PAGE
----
The New York Second Generation Project focuses on the lives of young adults in New York City whose parents came from Latin America, China, and the Caribbean, based on analysis of a large survey, in-depth life history interviews and ethnographic observations. The study examines the socioeconomic, cultural, and social adjustments of the new second generation. This is a joint project with sociologist Philip Kaisnitz and political scientists John Mollenkopf and Jennifer Holdaway.
Coming of Age in America is a cross site qualitative study of the transition to adulthood in a number of different communities across the United States. This study asks how young people are leaving home, finishing education, finding work, choosing life partners, and becoming parents, given the documented extension of the period of young adulthood and the increasing variety in the timing and sequencing of these events among young people today. The study examines the lives of young adults in New York, San Diego, Minneapolis, Detroit and rural Iowa. This project is a joint one with sociologists Patrick Carr, Maria Kefalas, and political scientist Jennifer Holdaway and is part of the MacArthur Network on the Transition to Adulthood.
Katrina and Its Aftermath in the Lives of Community College Students. This project, funded by the National Science Foundation and the MacArthur Foundation follows a group of community college students who were part of a longitudinal study on young adulthood in New Orleans before Hurricane Katrina hit in August 2005. In the summer of 2006 we will be re-interviewing members of the panel study to see how this disaster has affected their lives and their long term goals and what kinds of supports or hurdles this disruption has created in their lives. This is a joint project with psychologist Jean Rhodes and economists Christina Paxson and Cecelia Rouse, and with Tom Brock and colleagues at MDRC in New York.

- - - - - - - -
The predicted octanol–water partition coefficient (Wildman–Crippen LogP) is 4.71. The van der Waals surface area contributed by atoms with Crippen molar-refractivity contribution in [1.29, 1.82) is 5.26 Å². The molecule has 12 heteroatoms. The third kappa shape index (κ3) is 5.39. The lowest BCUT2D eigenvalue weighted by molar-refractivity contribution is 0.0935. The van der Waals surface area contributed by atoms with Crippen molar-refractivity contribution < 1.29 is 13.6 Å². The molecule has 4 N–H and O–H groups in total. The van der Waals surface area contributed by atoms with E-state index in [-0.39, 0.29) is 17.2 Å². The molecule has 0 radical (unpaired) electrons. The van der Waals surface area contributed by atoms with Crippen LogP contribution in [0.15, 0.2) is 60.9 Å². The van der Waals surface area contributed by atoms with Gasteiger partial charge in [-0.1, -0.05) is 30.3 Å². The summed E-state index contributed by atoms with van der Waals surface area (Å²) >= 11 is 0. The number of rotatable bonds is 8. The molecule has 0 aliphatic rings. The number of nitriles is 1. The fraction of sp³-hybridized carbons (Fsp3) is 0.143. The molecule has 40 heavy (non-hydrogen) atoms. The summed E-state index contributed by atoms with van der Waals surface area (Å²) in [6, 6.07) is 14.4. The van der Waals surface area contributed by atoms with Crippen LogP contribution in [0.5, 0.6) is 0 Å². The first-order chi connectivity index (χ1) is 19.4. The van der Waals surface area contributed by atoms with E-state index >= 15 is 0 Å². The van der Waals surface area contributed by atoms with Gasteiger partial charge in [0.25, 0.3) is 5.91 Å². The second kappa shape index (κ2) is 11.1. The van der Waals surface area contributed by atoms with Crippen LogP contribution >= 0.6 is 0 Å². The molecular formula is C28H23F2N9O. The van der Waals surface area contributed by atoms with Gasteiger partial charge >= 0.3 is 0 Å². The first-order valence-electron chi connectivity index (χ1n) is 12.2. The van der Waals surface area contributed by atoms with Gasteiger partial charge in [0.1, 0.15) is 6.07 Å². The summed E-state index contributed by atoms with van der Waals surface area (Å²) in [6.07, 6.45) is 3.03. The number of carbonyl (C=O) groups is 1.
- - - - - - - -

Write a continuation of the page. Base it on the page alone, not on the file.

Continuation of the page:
The Second Generation in Europe and the United States. There are two aspects to this project. In 2004 researchers studying the second generation in various European countries and in the United States came together at Radcliffe for a conference to compare approaches to studying this phenomenon and research findings. The results in a book, The Next Generation: Children of Immigrants in Europe and North America (co-edited with Richard Alba). The second part of the project is a National Science Foundation and Nuffield Foundation funded project on children of immigrants in schools in Europe and the United States. This project, headed by Richard Alba and Jennifer Holdaway pairs American and European researchers to study the ways in which national differences in education systems affect student attainment and economic and civic integration for children of immigrants. The project covers France, the Netherlands, Spain, Sweden and Britain. Waters and sociologist Anthony Heath of Oxford University head the U.S. Britain comparison, which involves comparative research on the educational experiences of the second generation in Britain and the US, and the exchange of post doctoral and pre-doctoral scholars between Harvard and Oxford.